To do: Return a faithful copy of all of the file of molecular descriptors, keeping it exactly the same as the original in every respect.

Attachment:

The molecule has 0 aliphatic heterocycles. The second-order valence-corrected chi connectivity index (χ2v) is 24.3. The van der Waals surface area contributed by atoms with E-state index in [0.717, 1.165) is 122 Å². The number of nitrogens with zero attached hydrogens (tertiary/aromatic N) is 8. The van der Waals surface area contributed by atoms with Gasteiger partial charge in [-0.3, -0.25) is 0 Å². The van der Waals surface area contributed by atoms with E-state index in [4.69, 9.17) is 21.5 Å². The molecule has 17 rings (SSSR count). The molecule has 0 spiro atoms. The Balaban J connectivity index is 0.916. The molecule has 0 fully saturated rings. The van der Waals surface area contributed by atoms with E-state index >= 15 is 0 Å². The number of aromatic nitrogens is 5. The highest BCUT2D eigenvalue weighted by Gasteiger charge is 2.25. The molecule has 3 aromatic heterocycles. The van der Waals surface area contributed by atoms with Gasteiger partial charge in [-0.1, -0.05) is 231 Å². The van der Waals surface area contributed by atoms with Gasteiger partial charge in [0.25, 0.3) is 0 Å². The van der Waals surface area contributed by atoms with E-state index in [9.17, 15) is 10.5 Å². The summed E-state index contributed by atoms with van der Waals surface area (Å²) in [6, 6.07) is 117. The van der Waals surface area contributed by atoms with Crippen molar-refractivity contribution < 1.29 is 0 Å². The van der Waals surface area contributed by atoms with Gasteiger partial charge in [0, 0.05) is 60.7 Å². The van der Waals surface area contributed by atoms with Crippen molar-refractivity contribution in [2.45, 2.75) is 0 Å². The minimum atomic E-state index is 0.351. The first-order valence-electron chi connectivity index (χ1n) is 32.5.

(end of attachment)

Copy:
The molecule has 0 aliphatic heterocycles. The second-order valence-corrected chi connectivity index (χ2v) is 24.3. The van der Waals surface area contributed by atoms with E-state index in [0.717, 1.165) is 122 Å². The number of nitrogens with zero attached hydrogens (tertiary/aromatic N) is 8. The van der Waals surface area contributed by atoms with Gasteiger partial charge in [-0.3, -0.25) is 0 Å². The van der Waals surface area contributed by atoms with E-state index in [4.69, 9.17) is 21.5 Å². The molecule has 17 rings (SSSR count). The molecule has 0 spiro atoms. The Balaban J connectivity index is 0.916. The molecule has 0 fully saturated rings. The van der Waals surface area contributed by atoms with E-state index >= 15 is 0 Å². The number of aromatic nitrogens is 5. The highest BCUT2D eigenvalue weighted by Gasteiger charge is 2.25. The molecule has 3 aromatic heterocycles. The van der Waals surface area contributed by atoms with Gasteiger partial charge in [-0.1, -0.05) is 231 Å². The van der Waals surface area contributed by atoms with Gasteiger partial charge in [0.25, 0.3) is 0 Å². The van der Waals surface area contributed by atoms with E-state index in [9.17, 15) is 10.5 Å². The summed E-state index contributed by atoms with van der Waals surface area (Å²) in [6, 6.07) is 117. The van der Waals surface area contributed by atoms with Crippen molar-refractivity contribution < 1.29 is 0 Å². The van der Waals surface area contributed by atoms with Gasteiger partial charge in [0, 0.05) is 60.7 Å². The van der Waals surface area contributed by atoms with Crippen molar-refractivity contribution in [2.45, 2.75) is 0 Å². The minimum atomic E-state index is 0.351. The first-order valence-electron chi connectivity index (χ1n) is 32.5.